Dev

Google I/O doesn’t need any flashy new products to be successful

If you’re looking forward to tons of new gadgets and big product news at this year’s Google I/O developer conference, you may have to adjust your expectations. But that could actually end up being a very good thing for Google.

The company’s new Android head, Sundar Pichai, said in an interview with Wired yesterday that there won’t be many new products shown off at I/O. That means no new version of the Android OS, and no new gadgets like the failed Nexus Q.

“Both on Android and Chrome, we’re going to focus this I/O on all of the kinds of things we’re doing for developers, so that they can write better things,” he said. “We will show how Google services are doing amazing things on top of these two platforms.”

While it may be disappointing for some, the focus away from big product blowouts at I/O may actually be better for Google in the long run.

If anything, last year’s blockbuster I/O showing was an anomaly for Google — and when it came to setting expectations for future events, it probably hurt the company more than it helped. While that insane live Google Glass skydive was indeed amazing, the company also wasted plenty of time, energy, and goodwill on the Nexus Q, a baffling product that Google (wisely) never released.

Ultimately, it felt like Google was trying desperately to out-Apple Apple with last year’s keynote. Perhaps this year, it won’t feel the need to try so darn hard.

There’s plenty of time for Google to host big media events. At I/O, the company would be better off selling the gospel of its services to the thousands of excited developers in attendance. In particular, Google needs to convince developers to prioritize Android more (most devs focus on iOS apps first) and to build more Google+ apps.

Apple may be taking a similar approach this year with its own developer conference (which sold out in just two minutes). Apple CEO Tim Cook noted that there won’t be any new hardware announcements at WWDC this year.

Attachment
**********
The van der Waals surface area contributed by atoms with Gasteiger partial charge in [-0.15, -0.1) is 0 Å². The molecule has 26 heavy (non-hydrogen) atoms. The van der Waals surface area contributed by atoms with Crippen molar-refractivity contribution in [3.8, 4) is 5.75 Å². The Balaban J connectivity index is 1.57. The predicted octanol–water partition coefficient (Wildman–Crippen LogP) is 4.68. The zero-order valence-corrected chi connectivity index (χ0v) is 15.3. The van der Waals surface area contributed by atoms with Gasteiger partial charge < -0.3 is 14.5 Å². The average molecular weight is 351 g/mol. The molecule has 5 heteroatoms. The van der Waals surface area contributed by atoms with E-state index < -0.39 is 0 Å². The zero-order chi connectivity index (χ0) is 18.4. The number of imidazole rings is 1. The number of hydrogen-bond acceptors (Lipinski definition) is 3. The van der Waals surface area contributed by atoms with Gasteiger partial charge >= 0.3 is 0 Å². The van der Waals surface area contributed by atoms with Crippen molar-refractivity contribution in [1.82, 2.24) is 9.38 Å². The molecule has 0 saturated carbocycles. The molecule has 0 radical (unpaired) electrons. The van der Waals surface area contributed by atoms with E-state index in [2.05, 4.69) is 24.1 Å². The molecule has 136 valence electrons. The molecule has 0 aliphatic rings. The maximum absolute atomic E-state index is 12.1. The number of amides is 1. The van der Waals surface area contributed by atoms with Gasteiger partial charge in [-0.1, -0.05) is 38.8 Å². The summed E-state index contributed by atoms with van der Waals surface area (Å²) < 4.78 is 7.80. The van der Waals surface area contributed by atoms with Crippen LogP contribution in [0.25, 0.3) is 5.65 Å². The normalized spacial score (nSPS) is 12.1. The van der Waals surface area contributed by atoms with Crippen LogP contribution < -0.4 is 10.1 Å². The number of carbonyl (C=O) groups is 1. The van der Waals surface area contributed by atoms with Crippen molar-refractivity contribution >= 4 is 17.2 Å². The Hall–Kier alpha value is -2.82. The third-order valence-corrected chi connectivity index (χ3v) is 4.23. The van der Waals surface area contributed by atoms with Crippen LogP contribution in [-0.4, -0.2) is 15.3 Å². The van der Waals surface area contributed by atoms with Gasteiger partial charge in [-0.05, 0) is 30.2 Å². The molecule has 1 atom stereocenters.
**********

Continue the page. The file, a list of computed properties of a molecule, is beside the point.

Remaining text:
Here are a few things we expect to see at I/O this year, as well as several things we predict won’t show up.

More about Android’s future

Sundar Pichai got everyone thinking about Android again with Monday’s interview, and you can tell he was setting up the pieces for what Google will tackle during this week’s I/O keynote.

Pichai dismissed talk of combining Android and Chrome OS, but when it comes to Android’s biggest challenge, he noted an interesting dilemma: “Without changing the open nature of Android, how do we help improve the whole world’s end-user experience?”

It sounds like he’s trying to figure out new ways to move Android’s design forward without leaving behind too many Android devices. Android is already heavily fragmented — one quick glimpse at Google’s Android platform tracker shows almost half of the devices out there aren’t yet running Android 4.0 — so Pichai is probably worried about making that situation worse.

A new Nexus 7

Google’s inexpensive Nexus 7 tablet was by far the most significant announcement made at last year’s I/O conference. It didn’t have the flash of a giant skydiving sequence — but then it didn’t need it. The prospect of an inexpensive and powerful Android tablet was more than enough to prove its worth. The Nexus 7 proved a cheap tablet didn’t have to feel cheap, and it ultimately went on to become one of the most successful Android tablets.

This year, expect Google to show off a newer Nexus 7 that’s faster, thinner, and perhaps even cheaper. We’ve seen rumors circulating about such a revamp, and it makes sense for Google to announce a new Nexus 7 now. Just imagine the attention a $150 revamaped Nexus 7 would get. (And even better, imagine if Google could continue selling the existing model for just $100 or less.)

No new Nexus phone

The Nexus 4 debuted last fall, so it’s way too soon for Google to show off yet another Nexus device. I won’t rule out an LTE Nexus 4, though — the lack of LTE was my biggest gripe in my review of the Nexus 4, and by this point Google may have managed to score LTE support with carriers.

There’s also word that Google-owned Motorola is working on some killer smartphones for this year, which could end up overshadowing whatever new Nexus is in the works. Don’t expect those Motorola devices at I/O either — if they’re as interesting as we’re hearing, they’ll get their own blowout media event in a few months.

No more Nexus Q talk

Come on, now.


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